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State Implementation Plans

Publicly available NASA satellite data can help with State Implementation Plans (SIPs)


NASA’s Earth science program maintains a large fleet of earth-observing satellites, all of which offer free data products. A number of these can be used to illustrate NOx emissions trends and their relevance to ozone attainment, as well as for weight-of-evidence under the EPA’s Exceptional Events Rule. A collaborative team of NASA-funded scientists and public stakeholders has recently developed a suite of easy-to-follow technical guidance documents to support state and local air quality agencies that want to bring the power of NASA’s satellites to bear on the documentation of exceptional events. This work is a product of the NASA Health and Air Quality Applied Sciences Team (HAQAST) Year 1 (2017-2018) Tiger Team “Supporting the Use of Satellite Data in State Implementation Plans (SIPs)”

What, specifically, can NASA help me with? Our team has developed four guidance documents: 

  • The change in the sensitivity of O3 formation from 2005 to 2015 as inferred from Aura OMI HCHO and NO2 data. This figure is based on the work of Jin et al. (2017). Figure credit: NASA.

    Using satellite observed formaldehyde (HCHO) and nitrogen dioxide (NO2) as an indicator of ozone sensitivity in a SIP: Although State Implementation Plans (SIPs) typically rely on observations from ground-based networks and regulatory models, satellite data is increasingly available to state agencies and can also inform and supplement state implementation plans to improve air quality. An advantage of satellite data is that it provides information for a broader area than sampled by ground-based networks. This document provides examples and guidance for using satellite products of formaldehyde (HCHO) and nitrogen dioxide (NO2) to inform ground-level ozone sensitivity to emissions of nitrogen oxides (NOx) versus volatile organic compounds (VOC) in state implementation plans. Analysis of changes in ozone sensitivity over periods where emission controls have been implemented can provide insights into the efficacy of those past strategies and the likely efficacy of proposed future emission control programs. 

  • A Brief Tutorial on Using the Ozone Monitoring Instrument (OMI) Nitrogen Dioxide (NO2) Data Product for SIP Preparation: Although State Implementation Plans (SIPs) typically rely on observations from ground-level monitoring networks and regulatory modeling, satellite data is increasingly available to state agencies. This document includes an example of how one state agency used satellite data to supplement a state implementation plan to improve air quality. An advantage of satellite data is that it provides information for a broader area than sampled by ground-based networks. This document provides examples and guidance for using satellite products of nitrogen dioxide (NO2), a precursor to ground-level ozone and nitrate aerosol, in state implementation plans. It also provides some guidance on using SO2, a precursor to sulfate aerosol.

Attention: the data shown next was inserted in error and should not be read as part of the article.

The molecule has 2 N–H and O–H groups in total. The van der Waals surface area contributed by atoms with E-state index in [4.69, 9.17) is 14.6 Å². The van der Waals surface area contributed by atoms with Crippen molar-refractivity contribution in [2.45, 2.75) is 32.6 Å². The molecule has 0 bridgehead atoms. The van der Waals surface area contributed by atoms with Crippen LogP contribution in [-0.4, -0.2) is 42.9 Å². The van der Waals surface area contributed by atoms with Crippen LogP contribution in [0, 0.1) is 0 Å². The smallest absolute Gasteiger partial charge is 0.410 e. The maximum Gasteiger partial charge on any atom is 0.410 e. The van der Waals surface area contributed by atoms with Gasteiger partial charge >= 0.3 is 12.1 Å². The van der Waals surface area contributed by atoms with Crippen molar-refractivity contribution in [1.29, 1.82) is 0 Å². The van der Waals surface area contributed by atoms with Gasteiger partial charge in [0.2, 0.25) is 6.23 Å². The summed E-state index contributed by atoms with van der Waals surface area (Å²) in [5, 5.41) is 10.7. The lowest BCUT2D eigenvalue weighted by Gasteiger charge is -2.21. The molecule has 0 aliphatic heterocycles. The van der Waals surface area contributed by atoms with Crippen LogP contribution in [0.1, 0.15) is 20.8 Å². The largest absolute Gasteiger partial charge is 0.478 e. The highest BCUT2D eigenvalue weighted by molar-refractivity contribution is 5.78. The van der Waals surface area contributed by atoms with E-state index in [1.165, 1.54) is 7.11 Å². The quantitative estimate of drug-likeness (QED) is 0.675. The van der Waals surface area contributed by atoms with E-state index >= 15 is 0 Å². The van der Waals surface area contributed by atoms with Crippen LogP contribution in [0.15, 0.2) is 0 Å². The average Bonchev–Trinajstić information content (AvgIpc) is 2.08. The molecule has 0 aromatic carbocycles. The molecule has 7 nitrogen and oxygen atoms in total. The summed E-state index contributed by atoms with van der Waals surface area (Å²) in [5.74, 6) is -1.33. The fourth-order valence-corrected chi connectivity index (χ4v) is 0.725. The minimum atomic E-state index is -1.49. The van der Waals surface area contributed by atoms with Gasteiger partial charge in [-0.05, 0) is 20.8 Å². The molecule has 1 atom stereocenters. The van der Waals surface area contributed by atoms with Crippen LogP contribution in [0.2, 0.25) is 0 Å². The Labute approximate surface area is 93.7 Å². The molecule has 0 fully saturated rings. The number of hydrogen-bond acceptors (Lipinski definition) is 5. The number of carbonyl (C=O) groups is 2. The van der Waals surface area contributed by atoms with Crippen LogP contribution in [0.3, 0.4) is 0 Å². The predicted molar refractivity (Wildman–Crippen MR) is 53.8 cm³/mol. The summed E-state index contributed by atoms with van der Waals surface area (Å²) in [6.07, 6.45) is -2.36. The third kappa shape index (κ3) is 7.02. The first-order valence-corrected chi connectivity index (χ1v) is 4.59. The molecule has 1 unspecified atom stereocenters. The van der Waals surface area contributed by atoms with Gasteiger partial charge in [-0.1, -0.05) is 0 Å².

• Guide to Using Satellite Images in Support of Exceptional Event Demonstrations:

    True color image of the widespread impact of the Fort McMurray wildfires in May 2016 on air quality in the U.S. Figure credit: NASA.

    The Exceptional Events Rule, contained in Title 40 of the Code of Federal Regulations Part 50.14 (40CFR50.14), was revised by EPA in October of 2016. Many elements go into technical support documents for an exceptional event. This technical guidance document provides information regarding satellite images and data that can be used to support the weight of evidence. Examples shown in this document played a critical role for the State of Connecticut in its successful demonstration to exclude ozone data from May 25-26, 2016 at several of its monitors because of the transport of pollutants from the wildfires at Fort McMurray, Alberta, Canada.

  • Comparison of CMAQ Simulation to Satellite Observations: NO₂ Column versus OMI NO2: Compared to sparse ground-based monitoring, satellite observations have coverage in unmonitored areas.  While satellite data can thus provide broad spatial distributions for evaluation of regional air quality models, several steps are needed to convert the quantities retrieved from spaceborne instruments and simulated by models for a quantitative comparison. This document describes a procedure for comparing tropospheric nitrogen dioxide (NO2) columns simulated by the regional CMAQ model to those retrieved from the OMI satellite, with an example application in the Great Lakes Region.

Have air quality managers used satellite data in submitted SIPs? 
Yes. Our technical guidance documents were developed in close concert with air-quality experts at a number of state agencies, including the Texas Commission on Environmental Quality (TCEQ) and Connecticut’s Department of Energy and Environmental Protection (DEEP). Satellite data can be used as one component of your overall weight of evidence (alongside evidence from ground monitors, models, etc.) Our technical guidance documents provide field-tested examples of successful uses.


⇒ Our team also developed a short “how-to” document that describes how to create regional-scale time series using NASA GIOVANNI.


HAQAST Lead: Dr. Arlene Fiore (amfiore@ldeo.columbia.edu

HAQAST Participants: Dr. Bryan Duncan, Dr. Jessica Neu, Dr. Daven Henze, Dr. Talat Odman, Dr. Ted Russell, Dr. Daniel Tong, Dr. Mark Zondlo, Dr. Jonathan Patz, Dr. Tracey Holloway, Dr. Jeremy Hess

Stakeholder Partners: South Coast Air Quality Management District, Mid-Atlantic Regional Air management Association, Northeast States for Coordinated Air Use Management, Georgia Environmental Protection Division, Texas Commission on Environmental Quality, Bay Area Air Quality Management District, US EPA, Connecticut Department of Energy and Environmental Protection.